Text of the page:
A recent BloombergBusiness article examines the rise of boutique electrolyte drinks—an industry that’s emerging as customers look for alternatives to mainstream sports drinks like Gatorade and Powerade. According to the article, pro athletes and the somewhat-less-muscled public are adopting “a new style of liquid electrolytes,” fueling the growth of companies like the Colorado-based Skratch Labs, which creates natural sports drink mixes and provides nutritional support for cyclists in the USA Pro Cycling Challenge.
It’s no wonder upstarts are eager to get a bite out of Gatorade’s market share: the U.S. isotonic drinks market, which includes sports drinks, is still growing at 41 percent. Global analyst firm Beverage Marketing Corporation says sports drink volumes reached 1.4 billion gallons in 2014, up 3 percent from the previous year. Gatorade generates an annual revenue of $3.3 billion.
While Gatorade still dominates (it controls 69.5 percent of the market share in the U.S.), upstarts are on the verge of disrupting the market. Here are three reasons why nimble, smaller companies are well positioned to steal market share from the likes of Gatorade and Powerade.
Customers are becoming more health-conscious
More customers are looking for natural, healthier ingredients in their sports drinks. Millennials, in particular, are ditching sugar and beverages that contain it. With a whooping 13 spoons of sugar in one bottle, the typical sports drink isn’t exactly healthy.
The growing concern for the the nutritional content of sports drinks is exactly what inspired upstarts to create alternatives.
“It’s not just that those drinks have too much sugar,” Allen Lim, founder of Skratch Labs, told BloombergBusiness. “They have excess flavoring, coloring, preservatives, and vitamins—all those molecules contribute to gastrointestinal distress.” Lim says customers like that his company’s products use as little sugar as possible, which is why sales have been growing by more than 100 percent each year.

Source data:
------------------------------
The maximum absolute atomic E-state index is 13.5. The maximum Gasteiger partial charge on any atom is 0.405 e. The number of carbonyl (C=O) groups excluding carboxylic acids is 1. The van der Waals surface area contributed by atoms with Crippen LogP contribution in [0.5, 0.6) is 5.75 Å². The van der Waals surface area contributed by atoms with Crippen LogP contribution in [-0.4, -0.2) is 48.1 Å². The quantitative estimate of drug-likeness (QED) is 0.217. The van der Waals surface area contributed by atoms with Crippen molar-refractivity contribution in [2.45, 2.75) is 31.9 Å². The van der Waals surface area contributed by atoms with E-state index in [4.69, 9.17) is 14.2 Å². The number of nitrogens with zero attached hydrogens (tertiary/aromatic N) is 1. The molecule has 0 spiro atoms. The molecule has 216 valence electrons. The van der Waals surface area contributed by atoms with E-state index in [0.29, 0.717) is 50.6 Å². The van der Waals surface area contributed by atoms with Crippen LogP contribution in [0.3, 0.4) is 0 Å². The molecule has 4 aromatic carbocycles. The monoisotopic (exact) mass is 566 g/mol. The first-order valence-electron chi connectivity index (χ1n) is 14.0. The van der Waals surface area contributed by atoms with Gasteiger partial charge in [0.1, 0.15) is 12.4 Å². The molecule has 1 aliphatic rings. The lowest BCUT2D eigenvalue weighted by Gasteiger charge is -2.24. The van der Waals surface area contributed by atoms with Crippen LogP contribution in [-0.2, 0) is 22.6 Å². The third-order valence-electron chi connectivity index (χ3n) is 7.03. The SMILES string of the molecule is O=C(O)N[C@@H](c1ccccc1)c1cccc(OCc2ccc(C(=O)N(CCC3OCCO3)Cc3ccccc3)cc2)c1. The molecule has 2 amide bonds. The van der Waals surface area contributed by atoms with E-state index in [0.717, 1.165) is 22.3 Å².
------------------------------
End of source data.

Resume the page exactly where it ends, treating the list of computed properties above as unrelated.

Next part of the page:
Alternative workouts and life hacking are becoming more popular
More people are looking outside the traditional gym to improve their fitness. Running 10K races and half and full marathons are all the rage these days. Crossfit and Training Club gyms are popping up across the country, creating new multi-million dollar industries. More people are participating in obstacle training courses like Tough Mudder, Spartan and the Warrior Dash.
The rise of these non-traditional workouts is fueling the competitiveness of today’s customers. You can compete with yourself, and both casual and serious athletes are looking for ways to improve their own personal bests and personal records. To be at their peak performance, people want a sports drink that works.
The emergence of newer sports drinks suggests that not all Gatorade and Powerade customers are satisfied. In fact, when LeBron James experienced cramps during the 2014 NBA Finals after drinking Gatorade, basketball fans were quick to mock the brand on social media. If athletes come across another sports drink that works better for them, they will switch.
At the same time, the DIY culture is seeping its way in fitness and sports. People of all fitness levels are looking for ways to maximize their fitness performance. More people are creating their own sports drinks: home-made concoctions that they believe will help them run faster, lift more weights or beat their records. For example, the beginnings of Skratch Labs is rooted in this DIY culture. Lim says he first started tinkering with sports drink at a friend’s garage in Boulder, Colorado before testing it with pro athletes.
Customers are thirsty for authenticity
Mainstream sports drinks have an image of being created by large multinational corporations who are disconnected from the everyday customer. That image would have been okay a few decades ago, but in an age when transparency is expected from brands, people want to learn more about how the beverages they’re ingesting were made, who made it and why it was made.
Upstarts are not short on compelling stories. It’s one of the reasons people buy from them. “People like the story behind how it was made,” says Luke Rowe, vice president for business development at running-apparel store chain Fleet Feet, about Skratch Labs. (He adds that it also “tastes good” and “it works.”) The story of Skratch Labs’ scrappy start—including its connection to the successful Slipstream Tour de France cycling team—is widely covered in the media.
The growing popularity of alternative electrolyte drinks follows a bigger trend in consumer goods where more upstarts are chipping market share away from established brands. In the new CPG landscape, even brands like Gatorade—a brand that is essentially synonymous with electrolyte drinks—is no longer safe. More than ever, big brands need to engage with customers, particularly active Gen Z and millennials, and learn about their preferences, their changing lifestyle and attitudes. The companies that best understand their customers are most likely to cross the finish line to market dominance first.